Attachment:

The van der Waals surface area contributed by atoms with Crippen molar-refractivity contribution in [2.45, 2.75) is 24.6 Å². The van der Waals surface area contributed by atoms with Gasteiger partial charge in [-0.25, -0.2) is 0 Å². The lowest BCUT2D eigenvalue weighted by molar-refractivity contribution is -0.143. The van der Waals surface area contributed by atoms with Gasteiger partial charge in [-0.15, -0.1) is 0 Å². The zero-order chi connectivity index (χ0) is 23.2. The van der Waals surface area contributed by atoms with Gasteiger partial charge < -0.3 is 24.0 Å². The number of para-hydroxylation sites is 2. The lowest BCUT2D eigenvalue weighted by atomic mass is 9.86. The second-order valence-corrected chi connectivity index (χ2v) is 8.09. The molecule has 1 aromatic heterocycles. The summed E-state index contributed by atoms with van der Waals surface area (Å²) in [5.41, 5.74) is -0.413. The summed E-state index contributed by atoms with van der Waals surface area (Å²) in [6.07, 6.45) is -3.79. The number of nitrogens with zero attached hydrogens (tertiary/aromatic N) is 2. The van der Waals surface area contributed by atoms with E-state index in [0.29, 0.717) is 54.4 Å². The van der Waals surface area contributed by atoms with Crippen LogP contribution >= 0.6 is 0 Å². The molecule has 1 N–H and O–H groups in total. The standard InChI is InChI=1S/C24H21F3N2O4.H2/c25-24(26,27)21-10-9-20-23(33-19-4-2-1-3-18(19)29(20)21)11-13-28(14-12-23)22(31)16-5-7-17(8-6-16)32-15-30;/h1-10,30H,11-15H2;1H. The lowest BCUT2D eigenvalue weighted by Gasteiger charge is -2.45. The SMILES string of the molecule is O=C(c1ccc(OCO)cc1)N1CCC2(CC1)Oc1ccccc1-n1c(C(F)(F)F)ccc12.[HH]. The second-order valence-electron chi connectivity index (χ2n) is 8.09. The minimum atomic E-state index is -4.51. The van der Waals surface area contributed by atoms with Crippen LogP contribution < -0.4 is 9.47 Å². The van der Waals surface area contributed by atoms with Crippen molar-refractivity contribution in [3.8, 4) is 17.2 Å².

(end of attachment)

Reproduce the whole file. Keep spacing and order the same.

The van der Waals surface area contributed by atoms with Crippen molar-refractivity contribution in [2.45, 2.75) is 24.6 Å². The van der Waals surface area contributed by atoms with Gasteiger partial charge in [-0.25, -0.2) is 0 Å². The lowest BCUT2D eigenvalue weighted by molar-refractivity contribution is -0.143. The van der Waals surface area contributed by atoms with Gasteiger partial charge in [-0.15, -0.1) is 0 Å². The zero-order chi connectivity index (χ0) is 23.2. The van der Waals surface area contributed by atoms with Gasteiger partial charge < -0.3 is 24.0 Å². The number of para-hydroxylation sites is 2. The lowest BCUT2D eigenvalue weighted by atomic mass is 9.86. The second-order valence-corrected chi connectivity index (χ2v) is 8.09. The molecule has 1 aromatic heterocycles. The summed E-state index contributed by atoms with van der Waals surface area (Å²) in [5.41, 5.74) is -0.413. The summed E-state index contributed by atoms with van der Waals surface area (Å²) in [6.07, 6.45) is -3.79. The number of nitrogens with zero attached hydrogens (tertiary/aromatic N) is 2. The van der Waals surface area contributed by atoms with E-state index in [0.29, 0.717) is 54.4 Å². The van der Waals surface area contributed by atoms with Crippen LogP contribution >= 0.6 is 0 Å². The molecule has 1 N–H and O–H groups in total. The standard InChI is InChI=1S/C24H21F3N2O4.H2/c25-24(26,27)21-10-9-20-23(33-19-4-2-1-3-18(19)29(20)21)11-13-28(14-12-23)22(31)16-5-7-17(8-6-16)32-15-30;/h1-10,30H,11-15H2;1H. The lowest BCUT2D eigenvalue weighted by Gasteiger charge is -2.45. The SMILES string of the molecule is O=C(c1ccc(OCO)cc1)N1CCC2(CC1)Oc1ccccc1-n1c(C(F)(F)F)ccc12.[HH]. The second-order valence-electron chi connectivity index (χ2n) is 8.09. The minimum atomic E-state index is -4.51. The van der Waals surface area contributed by atoms with Crippen LogP contribution < -0.4 is 9.47 Å². The van der Waals surface area contributed by atoms with Crippen molar-refractivity contribution in [3.8, 4) is 17.2 Å².